Play is timeless, and therefore, ageless.
They say that time flies when you’re having fun. I like to think time stops by to have a cup of tea with us, because that’s how it really feels. When you are doing something in a playful state of mind the world stops spinning and time becomes obsolete; the act itself is more important than the purpose.
Wonder why children are never stressed? Time is not an issue for them, how they spend it is.
In this way, play is also practical. The amount of time you spend working on something or doing something is not as important as the effort, focus, and energy you put into it. It’s not about quantity but quality.
Children are inquisitive and rambunctious; as Steve Gross, founder of Life is Good’s Playmakers says, “they have the discipline to play by the rules by figuring out how much you can stretch them”.
They often learn best when they are playing, because they’re hooked on the idea of something fun. When it stops being fun, they lose interest. The same thing happens to adults. When we stop feeling challenged, or stimulated by our work, we lose interest and do it half-heartedly. Incorporating play into everything and anything we do, especially if it is work related, can be a way of stimulating our inventiveness.
I should point out that playing like a child is different than acting like one. There are responsibilities we assume as we grow older, we learn to move through life a different way; it’s part of the process of evolving into human beings that can take care of themselves, and of others.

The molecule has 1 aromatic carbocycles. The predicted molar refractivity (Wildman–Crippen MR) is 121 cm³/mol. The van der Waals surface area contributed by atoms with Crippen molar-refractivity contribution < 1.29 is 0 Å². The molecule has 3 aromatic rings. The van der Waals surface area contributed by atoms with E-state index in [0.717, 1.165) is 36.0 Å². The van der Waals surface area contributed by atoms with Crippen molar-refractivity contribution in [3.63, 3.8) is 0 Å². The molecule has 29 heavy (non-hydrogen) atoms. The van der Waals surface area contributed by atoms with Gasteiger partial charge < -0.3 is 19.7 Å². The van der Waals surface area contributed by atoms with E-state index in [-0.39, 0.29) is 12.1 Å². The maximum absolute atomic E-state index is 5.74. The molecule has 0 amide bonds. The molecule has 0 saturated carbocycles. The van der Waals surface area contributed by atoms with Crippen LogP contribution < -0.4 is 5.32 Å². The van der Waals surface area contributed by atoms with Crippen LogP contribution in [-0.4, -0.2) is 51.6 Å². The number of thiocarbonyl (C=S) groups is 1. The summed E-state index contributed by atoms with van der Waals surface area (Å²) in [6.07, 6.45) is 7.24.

But playfulness should be thought of as a state of being. A falling out of the constant gaze of societal norms and expectations. A moment of touching base with our sense of wonder, even at the most minuscule things. Great ideas can be born from small observations.
Other Tangible Rewards
According to Stuart Brown, MD, and author of the book “Play”, play is more than just fun, “because neoteny means the retention of immature qualities into adulthood. And we are, by physical anthropologists, by many, many studies, the most neotenous, the most youthful, the most flexible, the most plastic of all creatures. And therefore, the most playful. And this gives us a leg up on adaptability.”
Often, we associate adulthood with a lack of play, a certain seriousness that requires we leave behind our inner goofball and focus on the disciplined problem-solver. Maybe it’s because play tends not to be associated with tangible rewards, or because it is not considered serious enough. But growing up doesn’t require we stop clowning around. It is actually the contrary. Play can help us get out of that space in our heads that we spend too much time in as adults and which deters us from solving anything at all.
Dr. Brown says “nothing lights up the brain like play. Three-dimensional play fires up the cerebellum, puts a lot of impulses into the frontal lobe — the executive portion — helps contextual memory be developed, etc.”
When I was a toddler, my siblings and I always dragged my father to play different games with us. We stood with wonder in our eyes at his uncanny ability, as an adult, to create the most imaginative and amusing games out of thin air. In those moments of pure goofiness and jest, he was, and still is, his best self. To his work, he brought the same ability to make dull things (presentations, meetings, and other such activities of the corporate world) appear bright and fun.
Trying to get to the bottom of why we are cut-off from play, I asked him earlier today if he thought my grandfather, an artistic genius with the soul of a child who created an unimaginable world of games and stories for his children and grandchildren, was the source of his own playfulness.
This is what I learned: Play is contagious. “You live with it, it stays with you. Then you want to repeat it, you want others to experience it. More importantly, you don’t want to lose it”.
A chain of playfulness, I thought. What a different world this would be.